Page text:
In natural landscapes, increasing biodiversity lowers the number of virus species present. But increasing biodiversity along the edges of crop fields doesn’t seem to have the same effect, plant ecologist Hanna Susi from the University of Helsinki found. 

Fertilizers and other chemicals leached from the crops might affect the susceptibility of nearby plants to infection, Susi and her coauthor postulated. Beneficial microbes found on wild plants may be keeping many of these viruses from causing disease, but if the same viruses get into crops that lack that protection, “We don’t know what may happen,” she said. Farmers could find themselves dealing with new kinds of crop diseases.

On Altieri’s farm in the Colombian state of Antioquia, he mixes many plants — corn with squash, pineapples with legumes — and said, “We don’t have the diseases that neighbors have, that have monocultures.” 

The results of recent DNA-sequencing experiments are familiar to him because traditional Latin American farmers have long used biodiversity to protect their crops. “These papers are good ecological research,” he said. “But actually, they’re basically reinventing the wheel.”

This old wheel does have to get over a new hill, however. Climate change is redistributing pathogens, bringing them into contact with new crops, and changing weather patterns in ways that foster disease.

Already, Liebman has seen the effects of climate change firsthand in Iowa, where tar spot disease — an infection that kills the leaves on corn plants — is on the rise. “We have warmer nights and more humid days,” he said. The tar spot pathogen loves the new weather.

Predicting exactly how much climate change will increase crop disease is difficult, said Singh. But there are some general conclusions he can draw.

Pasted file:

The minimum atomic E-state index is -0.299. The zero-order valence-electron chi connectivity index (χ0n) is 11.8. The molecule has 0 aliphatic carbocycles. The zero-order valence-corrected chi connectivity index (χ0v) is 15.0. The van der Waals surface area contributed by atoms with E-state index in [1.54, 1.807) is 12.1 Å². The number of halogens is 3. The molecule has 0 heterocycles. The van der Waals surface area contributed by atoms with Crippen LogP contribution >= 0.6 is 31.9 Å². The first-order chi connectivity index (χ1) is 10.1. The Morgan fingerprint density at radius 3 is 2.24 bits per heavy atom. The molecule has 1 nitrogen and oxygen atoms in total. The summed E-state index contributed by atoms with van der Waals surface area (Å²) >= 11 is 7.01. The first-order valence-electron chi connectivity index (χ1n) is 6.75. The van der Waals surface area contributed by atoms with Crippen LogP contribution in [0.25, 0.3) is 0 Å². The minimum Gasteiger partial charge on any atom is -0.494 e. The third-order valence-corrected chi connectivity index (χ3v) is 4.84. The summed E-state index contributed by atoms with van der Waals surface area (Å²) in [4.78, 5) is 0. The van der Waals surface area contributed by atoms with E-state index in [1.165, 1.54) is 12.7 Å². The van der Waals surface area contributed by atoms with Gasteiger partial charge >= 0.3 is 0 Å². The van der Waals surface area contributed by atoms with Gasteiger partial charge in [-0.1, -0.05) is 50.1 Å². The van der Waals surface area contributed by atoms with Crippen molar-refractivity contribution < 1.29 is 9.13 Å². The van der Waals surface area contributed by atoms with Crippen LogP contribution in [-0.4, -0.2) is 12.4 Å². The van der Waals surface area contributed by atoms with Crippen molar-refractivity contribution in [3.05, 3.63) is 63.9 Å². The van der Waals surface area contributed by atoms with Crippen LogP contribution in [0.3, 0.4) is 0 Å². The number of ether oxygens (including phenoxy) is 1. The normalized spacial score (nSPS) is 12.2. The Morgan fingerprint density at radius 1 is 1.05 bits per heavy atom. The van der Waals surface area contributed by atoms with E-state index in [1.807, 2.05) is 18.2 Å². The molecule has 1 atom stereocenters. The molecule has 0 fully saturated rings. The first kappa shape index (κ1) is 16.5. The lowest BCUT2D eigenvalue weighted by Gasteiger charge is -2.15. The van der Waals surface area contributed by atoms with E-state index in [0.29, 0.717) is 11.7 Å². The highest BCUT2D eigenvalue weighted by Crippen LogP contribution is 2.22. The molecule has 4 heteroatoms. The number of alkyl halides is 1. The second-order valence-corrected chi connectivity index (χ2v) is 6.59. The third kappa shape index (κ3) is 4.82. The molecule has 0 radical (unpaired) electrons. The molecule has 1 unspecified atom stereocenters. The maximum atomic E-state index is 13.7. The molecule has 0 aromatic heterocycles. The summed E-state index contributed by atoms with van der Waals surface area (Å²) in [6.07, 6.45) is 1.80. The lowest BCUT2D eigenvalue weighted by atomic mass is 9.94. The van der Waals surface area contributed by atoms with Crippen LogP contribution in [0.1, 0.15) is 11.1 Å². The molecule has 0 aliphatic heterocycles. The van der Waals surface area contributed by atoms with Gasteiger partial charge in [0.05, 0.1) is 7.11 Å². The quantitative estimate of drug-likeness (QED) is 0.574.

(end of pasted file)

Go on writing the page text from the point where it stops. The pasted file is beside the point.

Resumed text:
Rising temperatures will likely favor certain pathogens that cause disease in major crops. A wheat-infecting fungus called Fusarium culmorum, for example, is likely to be replaced by its more aggressive and heat-tolerant relative, Fusarium graminearum. That could spell bad news for Nordic countries, where wheat crops could suffer.

Hotter temperatures will likely knock back other pathogens. A fungus that infects the herb meadowsweet, for example, has already begun dying out on islands off the coast of Sweden. In general, however, Singh thinks regions that are currently cold or temperate will likely see increases in crop disease as they warm.

For regions that are already warm, rising humidity could cause trouble. For example, parts of Africa and South America are among the regions that will probably see increases in funguslike pathogens called Phytophthora. Food insecurity is already prevalent in some of these areas, and if nothing’s done to stop disease spread, that’s likely to get worse. “We need a lot more information,” Singh said. “But I agree that that is one of the scenarios that is a possibility.”